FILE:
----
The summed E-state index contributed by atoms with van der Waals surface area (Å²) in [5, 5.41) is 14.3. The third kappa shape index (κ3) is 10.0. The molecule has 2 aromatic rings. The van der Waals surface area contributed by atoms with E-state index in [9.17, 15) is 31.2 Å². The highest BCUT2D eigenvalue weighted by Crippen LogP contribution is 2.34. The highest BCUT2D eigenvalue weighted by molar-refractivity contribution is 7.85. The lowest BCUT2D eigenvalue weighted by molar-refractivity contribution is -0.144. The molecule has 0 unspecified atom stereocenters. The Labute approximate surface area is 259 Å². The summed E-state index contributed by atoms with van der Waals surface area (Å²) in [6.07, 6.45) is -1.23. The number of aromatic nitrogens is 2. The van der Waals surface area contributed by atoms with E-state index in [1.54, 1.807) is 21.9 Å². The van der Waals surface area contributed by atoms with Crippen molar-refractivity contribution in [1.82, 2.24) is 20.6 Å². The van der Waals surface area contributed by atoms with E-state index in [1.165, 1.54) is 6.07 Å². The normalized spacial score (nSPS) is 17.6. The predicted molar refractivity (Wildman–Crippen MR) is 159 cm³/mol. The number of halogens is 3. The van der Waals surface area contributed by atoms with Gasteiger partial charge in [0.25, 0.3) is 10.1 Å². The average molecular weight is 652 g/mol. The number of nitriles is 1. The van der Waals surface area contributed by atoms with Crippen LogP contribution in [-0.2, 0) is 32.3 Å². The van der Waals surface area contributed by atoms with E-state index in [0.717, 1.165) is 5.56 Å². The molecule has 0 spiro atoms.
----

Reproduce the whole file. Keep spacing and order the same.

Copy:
The summed E-state index contributed by atoms with van der Waals surface area (Å²) in [5, 5.41) is 14.3. The third kappa shape index (κ3) is 10.0. The molecule has 2 aromatic rings. The van der Waals surface area contributed by atoms with E-state index in [9.17, 15) is 31.2 Å². The highest BCUT2D eigenvalue weighted by Crippen LogP contribution is 2.34. The highest BCUT2D eigenvalue weighted by molar-refractivity contribution is 7.85. The lowest BCUT2D eigenvalue weighted by molar-refractivity contribution is -0.144. The molecule has 0 unspecified atom stereocenters. The Labute approximate surface area is 259 Å². The summed E-state index contributed by atoms with van der Waals surface area (Å²) in [6.07, 6.45) is -1.23. The number of aromatic nitrogens is 2. The van der Waals surface area contributed by atoms with E-state index in [1.54, 1.807) is 21.9 Å². The van der Waals surface area contributed by atoms with Crippen molar-refractivity contribution in [1.82, 2.24) is 20.6 Å². The van der Waals surface area contributed by atoms with E-state index in [1.165, 1.54) is 6.07 Å². The normalized spacial score (nSPS) is 17.6. The predicted molar refractivity (Wildman–Crippen MR) is 159 cm³/mol. The number of halogens is 3. The van der Waals surface area contributed by atoms with Gasteiger partial charge in [0.25, 0.3) is 10.1 Å². The average molecular weight is 652 g/mol. The number of nitriles is 1. The van der Waals surface area contributed by atoms with Crippen LogP contribution in [-0.2, 0) is 32.3 Å². The van der Waals surface area contributed by atoms with E-state index in [0.717, 1.165) is 5.56 Å². The molecule has 0 spiro atoms.